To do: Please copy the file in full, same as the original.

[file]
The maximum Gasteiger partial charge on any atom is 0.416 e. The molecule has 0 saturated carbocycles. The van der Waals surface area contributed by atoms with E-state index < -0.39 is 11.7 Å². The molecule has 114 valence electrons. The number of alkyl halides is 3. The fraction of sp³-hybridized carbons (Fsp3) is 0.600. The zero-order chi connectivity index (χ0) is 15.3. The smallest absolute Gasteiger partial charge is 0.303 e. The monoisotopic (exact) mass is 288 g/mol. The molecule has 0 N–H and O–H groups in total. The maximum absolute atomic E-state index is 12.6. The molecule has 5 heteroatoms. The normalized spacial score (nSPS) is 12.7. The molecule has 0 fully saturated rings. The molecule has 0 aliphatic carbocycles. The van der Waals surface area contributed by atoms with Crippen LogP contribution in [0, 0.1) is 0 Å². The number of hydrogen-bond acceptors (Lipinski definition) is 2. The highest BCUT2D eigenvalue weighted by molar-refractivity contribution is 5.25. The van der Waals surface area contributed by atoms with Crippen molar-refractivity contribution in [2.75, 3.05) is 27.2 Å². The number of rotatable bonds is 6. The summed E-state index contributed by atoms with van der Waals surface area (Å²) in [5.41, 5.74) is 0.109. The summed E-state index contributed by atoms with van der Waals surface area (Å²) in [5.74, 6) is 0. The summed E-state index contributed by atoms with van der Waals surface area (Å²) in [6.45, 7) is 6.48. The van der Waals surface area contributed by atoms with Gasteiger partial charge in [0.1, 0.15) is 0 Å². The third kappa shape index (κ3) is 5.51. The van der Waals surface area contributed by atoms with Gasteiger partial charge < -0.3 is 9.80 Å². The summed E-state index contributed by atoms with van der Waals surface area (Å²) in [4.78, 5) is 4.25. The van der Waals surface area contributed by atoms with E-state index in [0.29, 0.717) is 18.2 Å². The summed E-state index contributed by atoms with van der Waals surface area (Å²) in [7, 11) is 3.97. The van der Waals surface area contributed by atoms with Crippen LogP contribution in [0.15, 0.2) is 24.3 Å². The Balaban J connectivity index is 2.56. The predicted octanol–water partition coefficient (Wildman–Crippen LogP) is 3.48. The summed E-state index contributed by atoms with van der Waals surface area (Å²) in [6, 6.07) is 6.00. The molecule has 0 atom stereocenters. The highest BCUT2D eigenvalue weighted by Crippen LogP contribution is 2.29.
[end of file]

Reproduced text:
The maximum Gasteiger partial charge on any atom is 0.416 e. The molecule has 0 saturated carbocycles. The van der Waals surface area contributed by atoms with E-state index < -0.39 is 11.7 Å². The molecule has 114 valence electrons. The number of alkyl halides is 3. The fraction of sp³-hybridized carbons (Fsp3) is 0.600. The zero-order chi connectivity index (χ0) is 15.3. The smallest absolute Gasteiger partial charge is 0.303 e. The monoisotopic (exact) mass is 288 g/mol. The molecule has 0 N–H and O–H groups in total. The maximum absolute atomic E-state index is 12.6. The molecule has 5 heteroatoms. The normalized spacial score (nSPS) is 12.7. The molecule has 0 fully saturated rings. The molecule has 0 aliphatic carbocycles. The van der Waals surface area contributed by atoms with Crippen LogP contribution in [0, 0.1) is 0 Å². The number of hydrogen-bond acceptors (Lipinski definition) is 2. The highest BCUT2D eigenvalue weighted by molar-refractivity contribution is 5.25. The van der Waals surface area contributed by atoms with Crippen molar-refractivity contribution in [2.75, 3.05) is 27.2 Å². The number of rotatable bonds is 6. The summed E-state index contributed by atoms with van der Waals surface area (Å²) in [5.41, 5.74) is 0.109. The summed E-state index contributed by atoms with van der Waals surface area (Å²) in [5.74, 6) is 0. The summed E-state index contributed by atoms with van der Waals surface area (Å²) in [6.45, 7) is 6.48. The van der Waals surface area contributed by atoms with Gasteiger partial charge in [0.1, 0.15) is 0 Å². The third kappa shape index (κ3) is 5.51. The van der Waals surface area contributed by atoms with Gasteiger partial charge < -0.3 is 9.80 Å². The summed E-state index contributed by atoms with van der Waals surface area (Å²) in [4.78, 5) is 4.25. The van der Waals surface area contributed by atoms with E-state index in [0.29, 0.717) is 18.2 Å². The summed E-state index contributed by atoms with van der Waals surface area (Å²) in [7, 11) is 3.97. The van der Waals surface area contributed by atoms with Crippen LogP contribution in [0.15, 0.2) is 24.3 Å². The Balaban J connectivity index is 2.56. The predicted octanol–water partition coefficient (Wildman–Crippen LogP) is 3.48. The summed E-state index contributed by atoms with van der Waals surface area (Å²) in [6, 6.07) is 6.00. The molecule has 0 atom stereocenters. The highest BCUT2D eigenvalue weighted by Crippen LogP contribution is 2.29.